He nodded, not caring that Reese couldn't see it, and stayed behind to shut off the lights. Before he left, he put a fresh diskette into the astrometry processor and reloaded its program.

Just in case, he thought, shutting the outer hatch of the base. In case we're back this way some time.

Back inside the ship, he hung his helmet on the wall outside the airlock and wore the rest of his suit into his quarters. Dirty clothes were slotted into neoprene knobs along the wall, and he wadded them into his fist, wondering what he should bother to bring. Somewhere in his overhead locker was a duffel bag that he'd unloaded when he first came aboard and hadn't looked at since. He pulled it out and tore open the Velcro fasteners.

A Colt .38 Police Positive, huge, steel-blue, and menacing, tumbled out of the bag.

It spun end over end as it drifted toward the gridded floor, bounced once and hung there, the hammer snagged in a metal hexagon. The barrel of the gun slowly wobbled in a parabola and then stopped, the muzzle pointed accusingly at Kane's chest. He jammed his palms into his temples and held on as a yellow beam of pain arced through his skull.

"No," he said out loud. It had to be a hallucination. It was the same gun he'd found in Houston, hidden underneath his cot in the Project Management Building. But he'd gotten rid of it then, put it in a dumpster or something...hadn't he?

Tiny hemispheres of sweat clung to his forehead. He bent over and touched the steel, its hardness palpable even through his thick gloves. Not an illusion, then. But he had no memory of packing it, would in fact have been insane to bring a gun into this fragile tin can of a ship.

"Kane?" Takahashi's voice came from just outside the cubicle. We're closing the ship," he said in Japanese. "Hurry up. Isoide kudasai!" The polite form, Kane noticed, but his use of Japanese instead of English was uncharacteristically rude.

Kane's hand closed over the pistol barrel, shoved it into the duffel bag, and pushed a layer of clothes in over it. "Yeah, okay, for Christ's sake. Kite! I'm coming."

His hands shook. He felt an eerie, disembodied compulsion urging him to bring the gun along; at the same time he was terrified of bringing it, wanted somehow to break the chain of events already forming around it.

He had no time left to decide. Takahashi, already suspicious and irritable, might take it on himself to search Kane's quarters. Nearly frantic, Kane stuffed the rest of his clothes into the bag and ducked into the hallway to put on his helmet. He could see Takahashi's feet through the open gridlock of the floor above him, making a last pass through the ship.

He cycled through the airlock and followed Lena's retreating suit toward the MEM.

Without conscious intent, his eyes moved upward for another look at Mars. The sunrise had reached Pavonis Mons, to the north and east of the colony. Frontera.

It had been ten years since the last ship had left there for Earth. Fifty-seven colonists ignored the recall order from the collapsing US government. For two years messages trickled out sporadically: grim stories of nitrogen shortfalls, radiation-induced cancers, famine, and suicide. One of the last told of the failure of the Russian settlement at Marsgrad, on Candor Mesa in the Valles Marineris. The survivors had arrived at Frontera over a period of weeks, starving, crippled, irradiated, and no one knew how long they'd last.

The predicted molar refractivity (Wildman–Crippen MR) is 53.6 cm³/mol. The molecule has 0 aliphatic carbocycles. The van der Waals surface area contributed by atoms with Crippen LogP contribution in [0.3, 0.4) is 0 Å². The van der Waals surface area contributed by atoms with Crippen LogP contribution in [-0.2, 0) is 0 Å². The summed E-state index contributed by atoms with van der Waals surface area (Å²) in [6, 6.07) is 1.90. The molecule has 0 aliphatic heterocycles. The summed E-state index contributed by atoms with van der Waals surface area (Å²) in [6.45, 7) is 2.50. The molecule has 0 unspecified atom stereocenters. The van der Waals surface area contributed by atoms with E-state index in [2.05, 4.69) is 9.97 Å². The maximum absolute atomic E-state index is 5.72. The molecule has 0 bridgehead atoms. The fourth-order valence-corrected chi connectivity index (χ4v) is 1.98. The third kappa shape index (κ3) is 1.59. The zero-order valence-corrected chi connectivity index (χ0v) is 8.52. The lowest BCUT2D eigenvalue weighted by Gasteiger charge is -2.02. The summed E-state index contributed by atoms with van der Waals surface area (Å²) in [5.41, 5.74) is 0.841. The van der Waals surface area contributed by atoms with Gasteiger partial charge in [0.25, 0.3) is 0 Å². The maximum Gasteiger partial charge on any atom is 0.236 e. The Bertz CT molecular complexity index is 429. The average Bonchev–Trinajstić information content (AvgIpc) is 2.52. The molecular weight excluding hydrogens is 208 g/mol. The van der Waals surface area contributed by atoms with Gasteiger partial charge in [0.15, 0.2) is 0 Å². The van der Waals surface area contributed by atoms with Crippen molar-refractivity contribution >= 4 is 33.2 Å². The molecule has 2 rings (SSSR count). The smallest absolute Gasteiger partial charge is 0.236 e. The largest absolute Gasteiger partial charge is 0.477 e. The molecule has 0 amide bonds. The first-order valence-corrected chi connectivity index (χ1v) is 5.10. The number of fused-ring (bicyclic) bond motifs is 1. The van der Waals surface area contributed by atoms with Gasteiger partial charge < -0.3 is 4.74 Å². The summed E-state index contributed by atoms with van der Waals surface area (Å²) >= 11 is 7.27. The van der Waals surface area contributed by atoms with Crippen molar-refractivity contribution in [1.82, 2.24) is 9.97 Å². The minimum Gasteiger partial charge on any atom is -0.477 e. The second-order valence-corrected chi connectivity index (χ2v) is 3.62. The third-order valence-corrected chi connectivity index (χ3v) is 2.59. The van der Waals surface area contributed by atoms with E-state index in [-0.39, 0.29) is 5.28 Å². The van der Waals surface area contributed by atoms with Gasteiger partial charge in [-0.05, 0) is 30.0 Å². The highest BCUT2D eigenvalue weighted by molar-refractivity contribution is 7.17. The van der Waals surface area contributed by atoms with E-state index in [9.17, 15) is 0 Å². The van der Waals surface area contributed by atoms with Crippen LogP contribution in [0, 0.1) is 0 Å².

Then the messages had stopped altogether. NASA's last official act had been the launch of a final shuttle, deploying a lightsail vehicle full of medicine, electronic components, food, and chemicals. But a solar flare had scrambled the drone's guidance system and sent it hurtling off into the asteroid belt.

The sight of the decaying Deimos base had turned Kane's imagination loose, conjuring endless hideous details of the disaster on Mars: cryptic, desperate messages typed into video terminals, slaughtered livestock, tiny deformed skeletons.

Sleep, he thought. Just get through these next few minutes and sleep.

The entry module was only a little larger than the old Apollo spacecraft Kane had seen at NASA, but with its fuel tanks and conical shielding, the descent vehicle stood over thirty feet tall. Reese, who had obviously taken over for Takahashi, was uncoupling the FLOX hose that led to the tank of fluorine/liquid oxygen built into the base's refinery complex. He held up one thumb and Kane managed to acknowledge him with a wave of the hand.

A ramp led up inside the cowling, and from there Kane climbed three rungs to the open cockpit. He stowed his duffel under the canvas slings and then crawled in next to Lena. She didn't ask how he was and he didn't volunteer any conversation. It was enough to close his eyes for a few minutes.

His nerves kept him from falling completely asleep. As Reese and Takahashi strapped themselves in, he gave up and opened his eyes again. He waited in cold silence while Lena and Takahashi ran through the pre-flight checklist, and then, with no more than a sort of throat-clearing "de wa," Takahashi lifted them gently off Deimos's surface and turned them toward the "high gate," the point where they would hit the Martian atmosphere.

Kane forced himself to focus on the pranayama exercises Reese had taught him, separating his breathing into outgoing, incoming, and the long kumbhaka between them.

The shielded bottom of the capsule brushed the outer layers of the atmosphere and the screaming started again. Kane opened his eyes to columns of data scrolling down the screen in front of him. The capsule bucked as the braking rockets fired and Kane ground his teeth together. No more than two Gs this time, Kane told himself. It's almost over.

Within a minute or two, Kane could feel the pressure easing. As the MEM hit terminal velocity, the gravity stabilized at Mars normal and the module began to fall straight toward the caldera of Arsia Mons.

When the soft, female voice came through his helmet speakers, Kane was too startled to manage a reaction.

"This is Frontera Base. Since you're obviously not going to turn around and go home, why don't you set down southeast, repeat, southeast of the dome. We'll send somebody out for you."

"Reese?" Lena said. "Reese, did you hear that?"

Jesus Christ, Kane thought.

They're alive.